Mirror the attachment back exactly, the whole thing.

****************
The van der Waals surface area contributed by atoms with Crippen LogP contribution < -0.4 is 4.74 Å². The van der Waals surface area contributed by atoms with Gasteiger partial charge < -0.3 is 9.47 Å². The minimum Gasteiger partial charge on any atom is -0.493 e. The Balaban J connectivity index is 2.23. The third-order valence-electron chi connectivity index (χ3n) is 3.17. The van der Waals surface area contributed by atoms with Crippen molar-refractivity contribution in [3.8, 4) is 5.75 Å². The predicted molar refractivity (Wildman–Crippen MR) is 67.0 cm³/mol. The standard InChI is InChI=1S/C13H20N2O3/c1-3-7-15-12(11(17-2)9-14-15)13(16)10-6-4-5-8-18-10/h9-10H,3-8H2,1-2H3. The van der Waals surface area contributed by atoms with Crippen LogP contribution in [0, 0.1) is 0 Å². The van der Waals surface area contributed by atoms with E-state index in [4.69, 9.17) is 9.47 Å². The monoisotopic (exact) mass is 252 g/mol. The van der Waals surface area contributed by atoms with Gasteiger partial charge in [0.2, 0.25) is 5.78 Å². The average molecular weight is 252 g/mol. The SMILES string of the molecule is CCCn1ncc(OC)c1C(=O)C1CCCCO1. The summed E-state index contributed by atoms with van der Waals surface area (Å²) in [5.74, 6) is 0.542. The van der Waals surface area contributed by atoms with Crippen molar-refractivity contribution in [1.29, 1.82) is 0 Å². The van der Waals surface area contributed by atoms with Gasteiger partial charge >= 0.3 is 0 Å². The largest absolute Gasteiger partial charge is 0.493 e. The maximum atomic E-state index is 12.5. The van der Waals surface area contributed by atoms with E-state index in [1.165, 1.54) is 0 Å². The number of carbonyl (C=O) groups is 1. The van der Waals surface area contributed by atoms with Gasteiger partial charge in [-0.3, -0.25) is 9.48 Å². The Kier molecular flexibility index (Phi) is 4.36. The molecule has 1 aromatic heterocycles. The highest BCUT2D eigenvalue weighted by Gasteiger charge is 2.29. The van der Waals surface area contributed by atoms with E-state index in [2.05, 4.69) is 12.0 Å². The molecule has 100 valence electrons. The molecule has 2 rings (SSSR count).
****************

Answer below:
The van der Waals surface area contributed by atoms with Crippen LogP contribution < -0.4 is 4.74 Å². The van der Waals surface area contributed by atoms with Gasteiger partial charge < -0.3 is 9.47 Å². The minimum Gasteiger partial charge on any atom is -0.493 e. The Balaban J connectivity index is 2.23. The third-order valence-electron chi connectivity index (χ3n) is 3.17. The van der Waals surface area contributed by atoms with Crippen molar-refractivity contribution in [3.8, 4) is 5.75 Å². The predicted molar refractivity (Wildman–Crippen MR) is 67.0 cm³/mol. The standard InChI is InChI=1S/C13H20N2O3/c1-3-7-15-12(11(17-2)9-14-15)13(16)10-6-4-5-8-18-10/h9-10H,3-8H2,1-2H3. The van der Waals surface area contributed by atoms with Crippen LogP contribution in [0, 0.1) is 0 Å². The van der Waals surface area contributed by atoms with E-state index in [4.69, 9.17) is 9.47 Å². The monoisotopic (exact) mass is 252 g/mol. The van der Waals surface area contributed by atoms with Gasteiger partial charge in [0.2, 0.25) is 5.78 Å². The average molecular weight is 252 g/mol. The SMILES string of the molecule is CCCn1ncc(OC)c1C(=O)C1CCCCO1. The summed E-state index contributed by atoms with van der Waals surface area (Å²) in [5.74, 6) is 0.542. The van der Waals surface area contributed by atoms with Crippen molar-refractivity contribution in [1.29, 1.82) is 0 Å². The van der Waals surface area contributed by atoms with Gasteiger partial charge >= 0.3 is 0 Å². The largest absolute Gasteiger partial charge is 0.493 e. The maximum atomic E-state index is 12.5. The van der Waals surface area contributed by atoms with E-state index in [1.165, 1.54) is 0 Å². The number of carbonyl (C=O) groups is 1. The van der Waals surface area contributed by atoms with Gasteiger partial charge in [-0.3, -0.25) is 9.48 Å². The Kier molecular flexibility index (Phi) is 4.36. The molecule has 1 aromatic heterocycles. The highest BCUT2D eigenvalue weighted by Gasteiger charge is 2.29. The van der Waals surface area contributed by atoms with E-state index in [2.05, 4.69) is 12.0 Å². The molecule has 100 valence electrons. The molecule has 2 rings (SSSR count).